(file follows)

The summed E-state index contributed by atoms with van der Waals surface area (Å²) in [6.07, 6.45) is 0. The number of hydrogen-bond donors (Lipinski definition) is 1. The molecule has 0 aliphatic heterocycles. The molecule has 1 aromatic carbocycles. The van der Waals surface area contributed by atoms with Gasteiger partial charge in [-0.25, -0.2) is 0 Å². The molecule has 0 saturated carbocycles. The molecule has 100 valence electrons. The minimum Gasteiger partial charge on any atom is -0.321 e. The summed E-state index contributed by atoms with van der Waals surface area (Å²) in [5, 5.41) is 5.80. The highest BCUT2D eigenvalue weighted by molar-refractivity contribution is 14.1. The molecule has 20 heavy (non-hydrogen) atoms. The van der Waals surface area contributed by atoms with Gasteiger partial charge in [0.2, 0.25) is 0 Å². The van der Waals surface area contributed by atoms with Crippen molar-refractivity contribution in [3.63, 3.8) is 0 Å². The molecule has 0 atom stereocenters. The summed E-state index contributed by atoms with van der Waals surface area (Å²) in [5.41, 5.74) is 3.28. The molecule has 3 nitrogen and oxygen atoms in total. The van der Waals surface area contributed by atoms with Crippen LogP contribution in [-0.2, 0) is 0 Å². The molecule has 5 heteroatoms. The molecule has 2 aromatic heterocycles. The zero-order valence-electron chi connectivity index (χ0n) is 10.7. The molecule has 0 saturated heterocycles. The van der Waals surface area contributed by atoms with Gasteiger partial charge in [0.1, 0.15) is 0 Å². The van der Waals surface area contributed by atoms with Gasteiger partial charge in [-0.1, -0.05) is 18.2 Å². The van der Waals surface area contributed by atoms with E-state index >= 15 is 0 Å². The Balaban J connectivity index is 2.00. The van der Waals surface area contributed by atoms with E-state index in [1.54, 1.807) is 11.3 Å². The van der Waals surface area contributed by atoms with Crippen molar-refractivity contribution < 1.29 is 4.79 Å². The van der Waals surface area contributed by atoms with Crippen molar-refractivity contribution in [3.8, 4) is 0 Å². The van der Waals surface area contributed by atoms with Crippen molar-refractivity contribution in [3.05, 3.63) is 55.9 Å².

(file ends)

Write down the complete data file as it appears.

The summed E-state index contributed by atoms with van der Waals surface area (Å²) in [6.07, 6.45) is 0. The number of hydrogen-bond donors (Lipinski definition) is 1. The molecule has 0 aliphatic heterocycles. The molecule has 1 aromatic carbocycles. The van der Waals surface area contributed by atoms with Gasteiger partial charge in [-0.25, -0.2) is 0 Å². The molecule has 0 saturated carbocycles. The molecule has 100 valence electrons. The minimum Gasteiger partial charge on any atom is -0.321 e. The summed E-state index contributed by atoms with van der Waals surface area (Å²) in [5, 5.41) is 5.80. The highest BCUT2D eigenvalue weighted by molar-refractivity contribution is 14.1. The molecule has 20 heavy (non-hydrogen) atoms. The van der Waals surface area contributed by atoms with Gasteiger partial charge in [0.2, 0.25) is 0 Å². The van der Waals surface area contributed by atoms with Crippen molar-refractivity contribution in [3.63, 3.8) is 0 Å². The molecule has 0 atom stereocenters. The summed E-state index contributed by atoms with van der Waals surface area (Å²) in [5.41, 5.74) is 3.28. The molecule has 3 nitrogen and oxygen atoms in total. The van der Waals surface area contributed by atoms with Crippen LogP contribution in [-0.2, 0) is 0 Å². The molecule has 5 heteroatoms. The molecule has 2 aromatic heterocycles. The zero-order valence-electron chi connectivity index (χ0n) is 10.7. The molecule has 0 saturated heterocycles. The van der Waals surface area contributed by atoms with Gasteiger partial charge in [0.1, 0.15) is 0 Å². The van der Waals surface area contributed by atoms with Gasteiger partial charge in [-0.1, -0.05) is 18.2 Å². The van der Waals surface area contributed by atoms with E-state index >= 15 is 0 Å². The Balaban J connectivity index is 2.00. The van der Waals surface area contributed by atoms with E-state index in [1.54, 1.807) is 11.3 Å². The van der Waals surface area contributed by atoms with Crippen molar-refractivity contribution < 1.29 is 4.79 Å². The van der Waals surface area contributed by atoms with Crippen molar-refractivity contribution in [3.8, 4) is 0 Å². The van der Waals surface area contributed by atoms with Crippen molar-refractivity contribution in [3.05, 3.63) is 55.9 Å².